Be aware that when you stop a long course of tablets, there may be an outbreak 4 or 5 days afterwards. This is not a sign that future recurrences will be frequent – you will need to wait and see.
You can now get antivirals pills from the GP without having to pay a prescription charge. Ask the doctor to endorse the prescription with “FS” (free supplies). Most antiviral pills are suitable for vegans and vegetarians. See Professional’s page for more information.
Should I take antiviral pills for my herpes?
Antivirals are always an option, not a requirement. Luckily – since humans have had herpes since the beginning of time and antivirals were invented in the 1970s. So the decision whether to take them or not is up to you.
If you choose to take them, you can be reassured that they are safe. Even in early pregnancy, aciclovir has not shown any problems. The compound works on virus, not on humans. It works while it is in the body and is expelled in the urine very quickly. This is why aciclovir tablets are taken at least twice a day (12 hours apart).
Reasons for treating herpes with short course/episodic treatment:
- I can feel when the outbreak is starting
- It always starts at the same time in the month
- I don’t get outbreaks very often, so taking pills daily doesn’t make sense to me.
Reasons for choosing suppression/prophylactic/long-term treatment:
- I get lots of outbreaks
- Outbreaks happen without any warning
- I’m very worried about passing it on so I want to be sure of not having outbreaks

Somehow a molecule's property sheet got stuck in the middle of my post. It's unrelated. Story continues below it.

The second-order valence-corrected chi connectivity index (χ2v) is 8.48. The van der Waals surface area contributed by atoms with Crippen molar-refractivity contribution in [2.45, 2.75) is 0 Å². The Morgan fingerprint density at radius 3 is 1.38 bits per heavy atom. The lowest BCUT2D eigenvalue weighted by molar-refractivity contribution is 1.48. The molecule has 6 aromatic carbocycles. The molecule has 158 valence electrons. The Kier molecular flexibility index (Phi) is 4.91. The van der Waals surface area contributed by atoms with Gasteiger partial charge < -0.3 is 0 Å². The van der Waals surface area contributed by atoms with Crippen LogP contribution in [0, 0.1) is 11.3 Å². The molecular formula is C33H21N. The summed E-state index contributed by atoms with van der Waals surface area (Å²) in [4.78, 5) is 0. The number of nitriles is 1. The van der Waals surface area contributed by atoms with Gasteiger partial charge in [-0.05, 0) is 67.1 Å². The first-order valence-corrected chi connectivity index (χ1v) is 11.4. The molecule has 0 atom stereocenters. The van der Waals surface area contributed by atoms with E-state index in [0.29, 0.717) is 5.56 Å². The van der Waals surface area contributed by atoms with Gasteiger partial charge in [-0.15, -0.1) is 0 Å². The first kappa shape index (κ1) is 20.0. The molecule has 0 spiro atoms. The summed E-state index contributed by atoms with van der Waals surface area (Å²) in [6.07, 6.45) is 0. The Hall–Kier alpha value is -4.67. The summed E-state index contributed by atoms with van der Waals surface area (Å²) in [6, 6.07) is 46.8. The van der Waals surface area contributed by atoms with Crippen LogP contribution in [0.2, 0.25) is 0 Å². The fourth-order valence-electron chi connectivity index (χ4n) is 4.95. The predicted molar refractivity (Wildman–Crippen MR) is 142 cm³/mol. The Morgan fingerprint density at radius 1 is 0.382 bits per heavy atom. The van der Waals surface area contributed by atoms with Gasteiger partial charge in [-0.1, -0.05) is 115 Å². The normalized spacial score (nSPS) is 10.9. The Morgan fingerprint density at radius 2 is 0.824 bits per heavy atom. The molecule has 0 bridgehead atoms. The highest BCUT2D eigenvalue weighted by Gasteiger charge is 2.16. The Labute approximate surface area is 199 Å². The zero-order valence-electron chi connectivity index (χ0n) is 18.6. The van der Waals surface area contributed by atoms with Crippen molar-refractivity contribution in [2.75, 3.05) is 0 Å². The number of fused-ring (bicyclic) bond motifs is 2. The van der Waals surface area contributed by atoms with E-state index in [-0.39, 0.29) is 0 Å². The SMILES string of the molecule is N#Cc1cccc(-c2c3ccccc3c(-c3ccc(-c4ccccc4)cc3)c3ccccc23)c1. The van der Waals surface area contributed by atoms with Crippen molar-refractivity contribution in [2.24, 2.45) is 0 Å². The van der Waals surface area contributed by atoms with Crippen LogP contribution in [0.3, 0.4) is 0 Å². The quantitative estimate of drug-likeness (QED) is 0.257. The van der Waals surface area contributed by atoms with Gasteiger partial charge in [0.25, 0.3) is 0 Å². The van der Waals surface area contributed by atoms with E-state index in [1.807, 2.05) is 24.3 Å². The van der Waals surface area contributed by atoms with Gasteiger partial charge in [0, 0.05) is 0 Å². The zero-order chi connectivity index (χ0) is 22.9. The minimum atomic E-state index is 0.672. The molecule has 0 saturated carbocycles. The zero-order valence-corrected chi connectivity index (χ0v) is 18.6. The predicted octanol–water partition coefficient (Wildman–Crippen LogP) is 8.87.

- I’m going on holiday and I want to be sure of not having outbreaks for the two weeks.
- See section above for the dosing.
Aciclovir suppression doesn’t work for me. Help!
If breakthrough recurrences occur on standard treatment, the daily dosage should be increased to aciclovir 400 mg three times daily – i.e. 8 hours apart. This dosage is approved by the expert doctors of BASHH. You can carry on at that dose for as long as you need it.
I get herpes symptoms when I stop taking aciclovir. Help!
Be aware that when you stop a long course of tablets, there may be a recurrence 4 or 5 days afterwards. (A ‘bounce back’ outbreak.) This is not a sign that you will get frequent recurrences in future – you will need to wait and see.
Treat these symptoms either with a ‘short course’ of antivirals (see above) or a cream (see Lomaherpan).
Can a vegetarian/vegan take antiviral pills?
Most antiviral pills are suitable for vegans and vegetarians. See Professional’s page for more information.
There are now UK-based websites, such as MedExpress, which are authorised by the Care Quality Commission to sell aciclovir for treating genital herpes to diagnosed patients.
Beware: Many other websites advertise fake ‘treatments’ or even ‘cures’. They may include testimonials and statements by people who claim to be doctors. They are scams. Do not be fooled.
Are there side effects from treating herpes with antiviral drugs?